Grey francolin (Francolinus pondicerianus)
Great place to see this francolin: Ranthambhore, India
Inhabiting the scrub forests and open cultivated lands, the grey francolin is mainly found in the plains and dry parts of South Asia. Formerly known as the grey partridge, this species has been domesticated in some parts of northern India and Pakistan, where it is mainly used for fighting.
The body of this bird is barred throughout, and shows a chestnut tail and dark primaries in flight. It is a weak flier and flies only short distances, usually escaping into undergrowths. It feeds mainly on seeds, grains, insects, beetles and termites. Sometimes they feed on larger beings like snakes.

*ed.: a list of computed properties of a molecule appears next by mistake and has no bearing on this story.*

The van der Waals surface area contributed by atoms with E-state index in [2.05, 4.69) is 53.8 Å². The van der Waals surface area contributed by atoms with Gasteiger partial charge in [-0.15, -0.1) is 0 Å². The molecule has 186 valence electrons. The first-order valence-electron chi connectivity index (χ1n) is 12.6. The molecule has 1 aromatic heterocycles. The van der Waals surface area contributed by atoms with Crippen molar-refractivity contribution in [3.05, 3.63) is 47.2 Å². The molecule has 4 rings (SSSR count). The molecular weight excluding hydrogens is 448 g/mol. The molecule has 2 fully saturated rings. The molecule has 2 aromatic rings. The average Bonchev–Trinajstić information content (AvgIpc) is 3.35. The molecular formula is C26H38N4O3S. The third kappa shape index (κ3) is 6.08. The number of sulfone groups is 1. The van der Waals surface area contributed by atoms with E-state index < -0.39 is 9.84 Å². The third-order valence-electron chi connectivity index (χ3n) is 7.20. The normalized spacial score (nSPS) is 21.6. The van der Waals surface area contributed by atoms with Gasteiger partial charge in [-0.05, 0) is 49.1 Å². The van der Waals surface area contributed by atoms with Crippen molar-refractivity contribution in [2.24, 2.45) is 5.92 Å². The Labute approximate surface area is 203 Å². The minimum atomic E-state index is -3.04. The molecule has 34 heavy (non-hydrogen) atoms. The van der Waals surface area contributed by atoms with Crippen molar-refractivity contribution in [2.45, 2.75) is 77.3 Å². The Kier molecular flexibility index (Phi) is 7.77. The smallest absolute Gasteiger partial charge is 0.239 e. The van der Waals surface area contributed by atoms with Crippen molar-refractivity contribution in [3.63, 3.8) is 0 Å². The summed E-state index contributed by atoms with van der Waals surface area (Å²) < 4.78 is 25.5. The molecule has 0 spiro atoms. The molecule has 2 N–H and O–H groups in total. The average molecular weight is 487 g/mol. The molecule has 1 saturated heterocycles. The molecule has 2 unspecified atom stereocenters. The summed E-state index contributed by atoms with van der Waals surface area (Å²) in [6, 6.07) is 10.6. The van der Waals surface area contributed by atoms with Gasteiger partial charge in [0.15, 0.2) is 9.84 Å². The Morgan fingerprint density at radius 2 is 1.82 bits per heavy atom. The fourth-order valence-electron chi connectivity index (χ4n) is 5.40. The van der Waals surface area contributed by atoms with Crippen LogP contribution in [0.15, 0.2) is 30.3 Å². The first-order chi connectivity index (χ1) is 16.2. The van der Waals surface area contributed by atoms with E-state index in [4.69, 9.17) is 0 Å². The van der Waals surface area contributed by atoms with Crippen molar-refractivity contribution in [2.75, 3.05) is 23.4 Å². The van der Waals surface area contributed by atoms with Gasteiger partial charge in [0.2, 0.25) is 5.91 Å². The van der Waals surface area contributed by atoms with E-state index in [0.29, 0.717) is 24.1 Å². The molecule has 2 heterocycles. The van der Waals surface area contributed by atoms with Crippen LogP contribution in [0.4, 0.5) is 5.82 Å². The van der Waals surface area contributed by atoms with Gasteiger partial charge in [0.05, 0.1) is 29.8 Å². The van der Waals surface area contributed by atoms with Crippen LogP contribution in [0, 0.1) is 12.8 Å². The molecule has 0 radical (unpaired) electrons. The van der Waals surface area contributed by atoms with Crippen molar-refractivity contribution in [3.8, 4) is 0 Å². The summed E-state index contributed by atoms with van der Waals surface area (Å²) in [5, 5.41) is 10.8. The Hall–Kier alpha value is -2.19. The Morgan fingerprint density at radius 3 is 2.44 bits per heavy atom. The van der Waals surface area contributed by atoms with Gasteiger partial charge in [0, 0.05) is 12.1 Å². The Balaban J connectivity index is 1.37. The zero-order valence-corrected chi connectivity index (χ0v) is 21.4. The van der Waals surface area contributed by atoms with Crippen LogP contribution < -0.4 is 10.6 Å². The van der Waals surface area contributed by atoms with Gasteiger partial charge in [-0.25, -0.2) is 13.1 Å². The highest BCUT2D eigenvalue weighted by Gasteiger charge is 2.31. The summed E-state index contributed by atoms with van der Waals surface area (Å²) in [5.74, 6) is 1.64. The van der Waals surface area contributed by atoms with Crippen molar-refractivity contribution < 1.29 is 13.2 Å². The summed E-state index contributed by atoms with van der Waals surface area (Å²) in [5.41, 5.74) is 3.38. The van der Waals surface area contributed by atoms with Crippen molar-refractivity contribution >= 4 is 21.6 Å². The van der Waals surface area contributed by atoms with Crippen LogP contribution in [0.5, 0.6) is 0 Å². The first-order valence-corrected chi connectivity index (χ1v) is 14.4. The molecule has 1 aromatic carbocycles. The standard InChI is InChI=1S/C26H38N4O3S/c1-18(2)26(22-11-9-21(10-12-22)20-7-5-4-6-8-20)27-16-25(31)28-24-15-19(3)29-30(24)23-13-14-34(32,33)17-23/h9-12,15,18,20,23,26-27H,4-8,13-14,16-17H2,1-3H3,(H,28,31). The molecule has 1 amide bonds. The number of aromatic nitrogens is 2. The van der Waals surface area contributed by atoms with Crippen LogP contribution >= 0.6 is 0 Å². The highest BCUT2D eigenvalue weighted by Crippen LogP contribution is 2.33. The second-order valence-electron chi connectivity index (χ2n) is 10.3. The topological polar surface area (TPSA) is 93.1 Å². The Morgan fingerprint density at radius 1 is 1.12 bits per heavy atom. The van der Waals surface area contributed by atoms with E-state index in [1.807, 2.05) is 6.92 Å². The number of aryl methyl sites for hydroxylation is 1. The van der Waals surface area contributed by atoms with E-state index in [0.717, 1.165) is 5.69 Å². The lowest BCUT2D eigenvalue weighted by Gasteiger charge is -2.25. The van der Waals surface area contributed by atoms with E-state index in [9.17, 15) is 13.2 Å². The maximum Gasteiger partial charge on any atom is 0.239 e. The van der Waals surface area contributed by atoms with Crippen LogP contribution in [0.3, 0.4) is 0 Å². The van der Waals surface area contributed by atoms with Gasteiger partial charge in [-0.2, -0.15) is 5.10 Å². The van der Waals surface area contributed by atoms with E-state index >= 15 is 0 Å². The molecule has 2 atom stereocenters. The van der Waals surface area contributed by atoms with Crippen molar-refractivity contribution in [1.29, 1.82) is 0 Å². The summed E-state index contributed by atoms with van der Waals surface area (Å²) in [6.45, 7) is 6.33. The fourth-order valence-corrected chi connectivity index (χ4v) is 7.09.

This avian beauty roosts in groups, generally in low thorny trees. It is hunted using low nets and is caught rather easily using decoy birds that are made to call out. The way it runs has been described as graceful, and the bird has also been known to be kept as a pet.
Because of the loud, peculiar call it makes, ka-tee-tar…tee-tar, especially during mornings, it has acquired its local name called teetar. And thus, because of its close acquaintance with humans, the grey francolin in our Animal of the Week!
See this pretty bird on our Wildlife Photo Tour to Ranthambhore!